This blog has covered the growing use of text messages for connecting with 911 emergency services. More dispatchers are adding support for this method as it is a way that many people like to connect. There are also times, like in the case of those hard of hearing or in the case where a voice call is impossible, where a text message is the only way to seek help.
According to an article from ABC News, the four major wireless carriers in the United States — AT&T, Sprint, T-Mobile and Verizon — have started hosting support for text message 911 in areas where dispatchers are equipped to receive messages. That was announced by the Federal Communications Commission.
While the carriers are supporting this service, it does not necessarily mean that it will be available in your area. Trey Fogerty, the director of government affairs at the National Emergency Number Association, told the news source that call centers will need to improve their technology so they will be able to support the technology.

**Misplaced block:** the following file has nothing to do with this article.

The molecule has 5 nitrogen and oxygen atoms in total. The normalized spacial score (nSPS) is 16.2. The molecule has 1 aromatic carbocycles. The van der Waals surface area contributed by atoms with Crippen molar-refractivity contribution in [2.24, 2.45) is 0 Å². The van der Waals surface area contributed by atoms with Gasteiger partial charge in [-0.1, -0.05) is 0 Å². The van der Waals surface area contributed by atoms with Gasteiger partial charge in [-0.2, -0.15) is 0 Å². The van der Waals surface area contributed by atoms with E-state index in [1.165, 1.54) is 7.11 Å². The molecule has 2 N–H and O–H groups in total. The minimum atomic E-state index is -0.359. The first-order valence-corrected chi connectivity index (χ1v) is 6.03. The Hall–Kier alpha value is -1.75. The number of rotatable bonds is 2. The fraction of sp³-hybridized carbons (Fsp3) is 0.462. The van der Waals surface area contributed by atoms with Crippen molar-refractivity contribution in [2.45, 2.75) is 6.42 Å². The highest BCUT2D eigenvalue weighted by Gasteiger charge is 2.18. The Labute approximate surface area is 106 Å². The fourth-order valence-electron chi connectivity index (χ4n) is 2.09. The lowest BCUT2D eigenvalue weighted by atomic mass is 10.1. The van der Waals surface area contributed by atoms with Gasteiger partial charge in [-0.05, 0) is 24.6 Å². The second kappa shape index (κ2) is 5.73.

"If they are stuck with legacy technology or are planning for an upgrade to next generation 911, they can begin taking texts today using TTY [a service to help the hearing impaired]," Fogerty said.
Text messages have become a bigger part of communication aside from the obvious reasons why this feature is needed. This shows how technology is changing and text messaging services are going to be part of a number of different services in the years to come.